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Brick Lane

2008-11-04 09:13
What it's about:

Brick Lane tells the story of Nazneen (Tannishta Chatterjee) – a Bangladeshi girl who is married off to a middle-aged man and taken to London where she misses her sister and the rice fields of her village. Three children and one torrid love affair later she is forced to confront her yearning for home, and her passive attitude towards her fate.

What we thought of it:

Sarah Gavron may be an award-winning director of short films, but she struggles to keep rhythm in longer forms, if her first theatrical feature film is anything to go by. It's a pity. The novel "Brick Lane" garnered much attention, accolades and even the requisite angry protests from the minority who felt they'd been misrepresented.

You'll find some joy in the lovely cinematography. Scintillating shots of wide rivers and green fields in the village contrast starkly with the mindless grey of London high-rise flats, and the imagery tells the story better than the characters do. Unfortunately, it's the characters we depend on for some idea of where we are throughout the movie and the answer is too often a vague "I don't know".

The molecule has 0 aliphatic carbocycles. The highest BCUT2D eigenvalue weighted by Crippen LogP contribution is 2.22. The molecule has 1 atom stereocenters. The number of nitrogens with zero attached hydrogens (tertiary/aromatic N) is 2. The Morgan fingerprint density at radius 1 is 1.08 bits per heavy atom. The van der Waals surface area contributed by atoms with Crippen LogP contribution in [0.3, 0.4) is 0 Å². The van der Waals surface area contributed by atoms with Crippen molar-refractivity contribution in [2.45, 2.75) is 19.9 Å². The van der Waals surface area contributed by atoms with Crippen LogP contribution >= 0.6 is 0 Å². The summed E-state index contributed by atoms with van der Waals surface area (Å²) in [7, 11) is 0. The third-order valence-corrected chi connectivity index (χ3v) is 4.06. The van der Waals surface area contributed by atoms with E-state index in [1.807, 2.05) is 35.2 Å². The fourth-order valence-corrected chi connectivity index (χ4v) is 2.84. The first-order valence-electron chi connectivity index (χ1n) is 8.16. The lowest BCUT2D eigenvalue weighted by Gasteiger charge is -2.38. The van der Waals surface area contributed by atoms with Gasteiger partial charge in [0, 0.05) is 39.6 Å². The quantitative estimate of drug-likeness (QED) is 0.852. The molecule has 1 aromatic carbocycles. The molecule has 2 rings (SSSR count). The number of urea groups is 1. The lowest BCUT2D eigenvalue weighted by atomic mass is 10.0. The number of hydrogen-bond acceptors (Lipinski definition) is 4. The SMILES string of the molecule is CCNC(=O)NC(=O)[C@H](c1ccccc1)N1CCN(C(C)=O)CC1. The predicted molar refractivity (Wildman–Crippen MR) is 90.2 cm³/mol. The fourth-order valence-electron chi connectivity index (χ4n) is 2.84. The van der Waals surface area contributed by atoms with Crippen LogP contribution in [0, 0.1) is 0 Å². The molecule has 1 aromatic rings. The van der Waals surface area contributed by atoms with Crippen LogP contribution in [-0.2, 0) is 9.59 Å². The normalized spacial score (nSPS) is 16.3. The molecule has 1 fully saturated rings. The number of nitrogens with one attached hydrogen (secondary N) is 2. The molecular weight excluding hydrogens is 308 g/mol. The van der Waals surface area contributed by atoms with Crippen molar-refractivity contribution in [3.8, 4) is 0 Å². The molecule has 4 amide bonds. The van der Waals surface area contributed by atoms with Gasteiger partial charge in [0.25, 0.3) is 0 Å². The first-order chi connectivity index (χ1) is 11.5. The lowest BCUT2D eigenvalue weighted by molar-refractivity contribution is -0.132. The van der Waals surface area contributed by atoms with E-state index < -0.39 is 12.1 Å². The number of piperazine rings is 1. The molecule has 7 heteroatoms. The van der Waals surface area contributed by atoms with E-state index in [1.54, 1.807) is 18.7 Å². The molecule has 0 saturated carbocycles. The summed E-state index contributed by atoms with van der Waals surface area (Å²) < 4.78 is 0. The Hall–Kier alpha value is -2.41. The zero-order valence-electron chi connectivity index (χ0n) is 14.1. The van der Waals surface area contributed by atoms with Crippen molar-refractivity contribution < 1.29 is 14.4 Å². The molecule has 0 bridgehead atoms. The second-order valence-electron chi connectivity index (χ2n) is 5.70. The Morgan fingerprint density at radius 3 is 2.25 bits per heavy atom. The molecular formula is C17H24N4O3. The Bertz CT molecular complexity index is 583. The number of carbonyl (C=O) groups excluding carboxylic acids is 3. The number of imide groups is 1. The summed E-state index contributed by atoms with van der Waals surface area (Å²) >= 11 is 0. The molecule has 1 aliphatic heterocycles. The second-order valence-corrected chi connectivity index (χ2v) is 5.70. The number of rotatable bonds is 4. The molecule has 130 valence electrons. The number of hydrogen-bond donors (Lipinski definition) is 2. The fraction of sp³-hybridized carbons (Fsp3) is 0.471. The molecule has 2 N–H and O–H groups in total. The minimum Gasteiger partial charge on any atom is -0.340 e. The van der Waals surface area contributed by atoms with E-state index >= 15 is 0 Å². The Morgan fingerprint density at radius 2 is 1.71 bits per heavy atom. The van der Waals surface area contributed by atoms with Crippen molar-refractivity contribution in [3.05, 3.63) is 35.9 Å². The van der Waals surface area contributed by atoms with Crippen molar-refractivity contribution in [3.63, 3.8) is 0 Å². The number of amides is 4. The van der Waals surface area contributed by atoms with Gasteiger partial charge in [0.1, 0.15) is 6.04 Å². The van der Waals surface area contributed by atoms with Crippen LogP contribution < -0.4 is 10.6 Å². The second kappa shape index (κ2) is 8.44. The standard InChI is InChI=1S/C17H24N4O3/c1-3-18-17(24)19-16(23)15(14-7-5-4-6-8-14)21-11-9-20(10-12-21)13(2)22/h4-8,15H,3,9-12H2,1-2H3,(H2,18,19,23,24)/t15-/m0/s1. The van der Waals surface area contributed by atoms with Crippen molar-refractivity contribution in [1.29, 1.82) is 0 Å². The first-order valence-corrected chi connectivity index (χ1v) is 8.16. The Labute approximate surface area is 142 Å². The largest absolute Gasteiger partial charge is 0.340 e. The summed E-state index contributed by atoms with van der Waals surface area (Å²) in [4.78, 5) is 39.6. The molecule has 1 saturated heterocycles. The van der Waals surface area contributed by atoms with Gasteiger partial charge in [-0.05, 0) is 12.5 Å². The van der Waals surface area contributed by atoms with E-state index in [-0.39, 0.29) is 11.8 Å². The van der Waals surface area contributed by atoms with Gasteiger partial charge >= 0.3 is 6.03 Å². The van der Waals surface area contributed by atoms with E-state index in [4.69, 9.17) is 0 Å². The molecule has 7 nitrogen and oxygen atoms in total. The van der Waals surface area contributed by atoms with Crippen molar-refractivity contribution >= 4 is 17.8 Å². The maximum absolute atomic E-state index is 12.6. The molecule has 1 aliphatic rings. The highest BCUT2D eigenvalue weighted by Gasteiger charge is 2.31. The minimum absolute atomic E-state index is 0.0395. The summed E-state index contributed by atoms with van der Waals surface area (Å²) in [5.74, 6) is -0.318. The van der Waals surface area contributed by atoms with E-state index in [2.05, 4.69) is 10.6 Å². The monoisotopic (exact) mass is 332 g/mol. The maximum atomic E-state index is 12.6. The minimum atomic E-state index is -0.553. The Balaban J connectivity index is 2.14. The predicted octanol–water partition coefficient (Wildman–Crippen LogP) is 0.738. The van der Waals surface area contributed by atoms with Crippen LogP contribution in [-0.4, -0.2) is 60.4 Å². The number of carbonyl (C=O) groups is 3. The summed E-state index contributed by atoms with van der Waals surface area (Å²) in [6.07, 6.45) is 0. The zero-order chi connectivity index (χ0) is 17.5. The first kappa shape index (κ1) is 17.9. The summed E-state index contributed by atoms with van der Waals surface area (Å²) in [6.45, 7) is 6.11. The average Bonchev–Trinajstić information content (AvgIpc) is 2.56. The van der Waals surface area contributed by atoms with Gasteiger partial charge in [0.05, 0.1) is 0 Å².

Nazneen vacillates between staying and going back home while she piously tiptoes around a cramped apartment and her husband Chanu (Satish Kaushik). Kaushik does an excellent job of being every bit as annoying as writer Monica Ali intended his character to be.

There are some beautifully constructed moments and certain scenes from the book are well captured. But as is often the case with books turned into films, too much is crammed into too small a space. Omitting chunks of the book may have angered the purists but would've made for a cleaner narrative.

But there are other things to keep you hooked. Chatterjee has a luminous beauty which grows on you and she's a pleasure to watch – if only to catch the rare moments where her character smiles. First-time actress, 14-year-old Naeema Begum, delivers a surprisingly charged performance as Shahana.

Part of the problem is that the original plot, as told in the book, is similarly averse to typically happy endings and traditional narratives. But while it works in the longer and denser form of prose, it struggles in the medium of film that does require a little more action.

The poignancy the filmmakers were going for is ultimately lost as you realise that, like the characters, this film plans great things but eventually doesn't get very far.

- Verashni Pillay

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Whoever decided the label 'art house film' justified a complete lack of pace should be shot. Beautifully filmed, but at a stuttering pace, this adaptation of Monica Ali's bestselling novel of the same name is more frustrating than titillating.

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